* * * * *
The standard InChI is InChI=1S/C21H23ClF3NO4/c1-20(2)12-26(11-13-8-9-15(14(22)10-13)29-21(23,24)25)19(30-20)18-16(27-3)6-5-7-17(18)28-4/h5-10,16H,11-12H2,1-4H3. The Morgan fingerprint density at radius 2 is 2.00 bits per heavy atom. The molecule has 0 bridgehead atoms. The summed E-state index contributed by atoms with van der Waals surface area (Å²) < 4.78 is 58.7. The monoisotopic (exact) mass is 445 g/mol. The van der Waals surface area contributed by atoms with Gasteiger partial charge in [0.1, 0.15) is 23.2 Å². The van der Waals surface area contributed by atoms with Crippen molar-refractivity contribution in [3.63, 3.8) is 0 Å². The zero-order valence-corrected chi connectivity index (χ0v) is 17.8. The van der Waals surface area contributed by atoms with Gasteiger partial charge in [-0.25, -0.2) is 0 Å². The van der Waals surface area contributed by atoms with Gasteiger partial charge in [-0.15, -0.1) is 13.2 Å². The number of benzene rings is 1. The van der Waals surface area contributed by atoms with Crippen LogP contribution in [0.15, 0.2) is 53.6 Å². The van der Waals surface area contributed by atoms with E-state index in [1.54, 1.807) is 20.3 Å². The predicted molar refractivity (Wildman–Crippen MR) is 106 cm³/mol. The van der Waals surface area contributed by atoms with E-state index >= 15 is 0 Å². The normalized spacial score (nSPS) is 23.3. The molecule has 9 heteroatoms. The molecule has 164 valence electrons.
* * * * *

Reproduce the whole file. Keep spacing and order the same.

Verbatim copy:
The standard InChI is InChI=1S/C21H23ClF3NO4/c1-20(2)12-26(11-13-8-9-15(14(22)10-13)29-21(23,24)25)19(30-20)18-16(27-3)6-5-7-17(18)28-4/h5-10,16H,11-12H2,1-4H3. The Morgan fingerprint density at radius 2 is 2.00 bits per heavy atom. The molecule has 0 bridgehead atoms. The summed E-state index contributed by atoms with van der Waals surface area (Å²) < 4.78 is 58.7. The monoisotopic (exact) mass is 445 g/mol. The van der Waals surface area contributed by atoms with Gasteiger partial charge in [0.1, 0.15) is 23.2 Å². The van der Waals surface area contributed by atoms with Crippen molar-refractivity contribution in [3.63, 3.8) is 0 Å². The zero-order valence-corrected chi connectivity index (χ0v) is 17.8. The van der Waals surface area contributed by atoms with Gasteiger partial charge in [-0.25, -0.2) is 0 Å². The van der Waals surface area contributed by atoms with Gasteiger partial charge in [-0.15, -0.1) is 13.2 Å². The number of benzene rings is 1. The van der Waals surface area contributed by atoms with Crippen LogP contribution in [0.15, 0.2) is 53.6 Å². The van der Waals surface area contributed by atoms with E-state index in [1.54, 1.807) is 20.3 Å². The predicted molar refractivity (Wildman–Crippen MR) is 106 cm³/mol. The van der Waals surface area contributed by atoms with E-state index >= 15 is 0 Å². The normalized spacial score (nSPS) is 23.3. The molecule has 9 heteroatoms. The molecule has 164 valence electrons.